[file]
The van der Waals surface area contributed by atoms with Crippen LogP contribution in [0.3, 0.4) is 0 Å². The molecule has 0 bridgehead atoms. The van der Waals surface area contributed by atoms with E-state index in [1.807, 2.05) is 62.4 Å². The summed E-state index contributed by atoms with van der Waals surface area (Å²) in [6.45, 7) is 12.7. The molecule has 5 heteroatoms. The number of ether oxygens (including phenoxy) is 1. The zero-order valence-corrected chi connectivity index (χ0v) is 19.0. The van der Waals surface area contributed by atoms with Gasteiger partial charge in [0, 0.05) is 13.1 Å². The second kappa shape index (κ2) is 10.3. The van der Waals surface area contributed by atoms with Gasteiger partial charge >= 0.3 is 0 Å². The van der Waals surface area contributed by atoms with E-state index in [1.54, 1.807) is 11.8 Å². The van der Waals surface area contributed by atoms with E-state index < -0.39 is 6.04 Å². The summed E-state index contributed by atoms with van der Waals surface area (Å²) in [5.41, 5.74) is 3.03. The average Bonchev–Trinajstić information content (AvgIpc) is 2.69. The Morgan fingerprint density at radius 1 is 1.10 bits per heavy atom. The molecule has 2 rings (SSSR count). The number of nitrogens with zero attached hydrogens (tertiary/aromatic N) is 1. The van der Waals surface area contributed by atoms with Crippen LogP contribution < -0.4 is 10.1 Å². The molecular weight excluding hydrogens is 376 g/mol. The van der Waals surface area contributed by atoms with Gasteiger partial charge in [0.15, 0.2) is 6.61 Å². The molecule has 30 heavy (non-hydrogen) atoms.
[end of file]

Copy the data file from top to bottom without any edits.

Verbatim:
The van der Waals surface area contributed by atoms with Crippen LogP contribution in [0.3, 0.4) is 0 Å². The molecule has 0 bridgehead atoms. The van der Waals surface area contributed by atoms with E-state index in [1.807, 2.05) is 62.4 Å². The summed E-state index contributed by atoms with van der Waals surface area (Å²) in [6.45, 7) is 12.7. The molecule has 5 heteroatoms. The number of ether oxygens (including phenoxy) is 1. The zero-order valence-corrected chi connectivity index (χ0v) is 19.0. The van der Waals surface area contributed by atoms with Gasteiger partial charge in [0, 0.05) is 13.1 Å². The second kappa shape index (κ2) is 10.3. The van der Waals surface area contributed by atoms with Gasteiger partial charge >= 0.3 is 0 Å². The van der Waals surface area contributed by atoms with E-state index in [1.54, 1.807) is 11.8 Å². The van der Waals surface area contributed by atoms with E-state index < -0.39 is 6.04 Å². The summed E-state index contributed by atoms with van der Waals surface area (Å²) in [5.41, 5.74) is 3.03. The average Bonchev–Trinajstić information content (AvgIpc) is 2.69. The Morgan fingerprint density at radius 1 is 1.10 bits per heavy atom. The molecule has 2 rings (SSSR count). The number of nitrogens with zero attached hydrogens (tertiary/aromatic N) is 1. The van der Waals surface area contributed by atoms with Crippen LogP contribution < -0.4 is 10.1 Å². The molecular weight excluding hydrogens is 376 g/mol. The van der Waals surface area contributed by atoms with Gasteiger partial charge in [0.15, 0.2) is 6.61 Å². The molecule has 30 heavy (non-hydrogen) atoms.